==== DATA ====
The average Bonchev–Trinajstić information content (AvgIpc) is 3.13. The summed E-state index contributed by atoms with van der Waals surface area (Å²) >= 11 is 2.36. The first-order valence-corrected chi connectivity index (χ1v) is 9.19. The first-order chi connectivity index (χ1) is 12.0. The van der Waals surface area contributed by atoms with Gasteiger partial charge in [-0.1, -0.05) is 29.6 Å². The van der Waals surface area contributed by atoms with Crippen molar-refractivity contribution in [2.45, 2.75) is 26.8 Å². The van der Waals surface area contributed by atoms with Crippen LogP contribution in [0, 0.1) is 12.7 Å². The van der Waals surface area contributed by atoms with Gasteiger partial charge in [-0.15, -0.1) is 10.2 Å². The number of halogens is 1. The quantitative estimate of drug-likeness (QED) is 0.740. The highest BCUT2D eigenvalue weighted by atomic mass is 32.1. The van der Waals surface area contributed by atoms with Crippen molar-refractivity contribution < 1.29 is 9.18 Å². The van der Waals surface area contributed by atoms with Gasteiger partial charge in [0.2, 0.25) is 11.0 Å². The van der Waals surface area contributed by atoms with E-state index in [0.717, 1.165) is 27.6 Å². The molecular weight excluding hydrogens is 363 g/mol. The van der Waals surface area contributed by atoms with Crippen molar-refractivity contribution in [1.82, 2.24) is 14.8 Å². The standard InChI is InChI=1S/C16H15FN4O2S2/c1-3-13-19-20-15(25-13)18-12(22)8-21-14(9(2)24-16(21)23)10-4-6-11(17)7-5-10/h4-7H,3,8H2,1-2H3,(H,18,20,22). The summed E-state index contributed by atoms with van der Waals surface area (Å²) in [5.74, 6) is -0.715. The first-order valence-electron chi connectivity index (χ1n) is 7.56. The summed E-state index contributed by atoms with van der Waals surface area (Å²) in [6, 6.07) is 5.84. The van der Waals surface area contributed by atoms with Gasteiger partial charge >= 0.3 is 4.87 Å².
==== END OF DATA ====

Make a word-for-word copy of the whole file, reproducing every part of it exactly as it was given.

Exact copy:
The average Bonchev–Trinajstić information content (AvgIpc) is 3.13. The summed E-state index contributed by atoms with van der Waals surface area (Å²) >= 11 is 2.36. The first-order valence-corrected chi connectivity index (χ1v) is 9.19. The first-order chi connectivity index (χ1) is 12.0. The van der Waals surface area contributed by atoms with Gasteiger partial charge in [-0.1, -0.05) is 29.6 Å². The van der Waals surface area contributed by atoms with Crippen molar-refractivity contribution in [2.45, 2.75) is 26.8 Å². The van der Waals surface area contributed by atoms with Crippen LogP contribution in [0, 0.1) is 12.7 Å². The van der Waals surface area contributed by atoms with Gasteiger partial charge in [-0.15, -0.1) is 10.2 Å². The number of halogens is 1. The quantitative estimate of drug-likeness (QED) is 0.740. The highest BCUT2D eigenvalue weighted by atomic mass is 32.1. The van der Waals surface area contributed by atoms with Crippen molar-refractivity contribution < 1.29 is 9.18 Å². The van der Waals surface area contributed by atoms with Gasteiger partial charge in [0.2, 0.25) is 11.0 Å². The van der Waals surface area contributed by atoms with E-state index in [0.717, 1.165) is 27.6 Å². The molecular weight excluding hydrogens is 363 g/mol. The van der Waals surface area contributed by atoms with Crippen molar-refractivity contribution in [1.82, 2.24) is 14.8 Å². The standard InChI is InChI=1S/C16H15FN4O2S2/c1-3-13-19-20-15(25-13)18-12(22)8-21-14(9(2)24-16(21)23)10-4-6-11(17)7-5-10/h4-7H,3,8H2,1-2H3,(H,18,20,22). The summed E-state index contributed by atoms with van der Waals surface area (Å²) in [5.74, 6) is -0.715. The first-order valence-electron chi connectivity index (χ1n) is 7.56. The summed E-state index contributed by atoms with van der Waals surface area (Å²) in [6, 6.07) is 5.84. The van der Waals surface area contributed by atoms with Gasteiger partial charge >= 0.3 is 4.87 Å².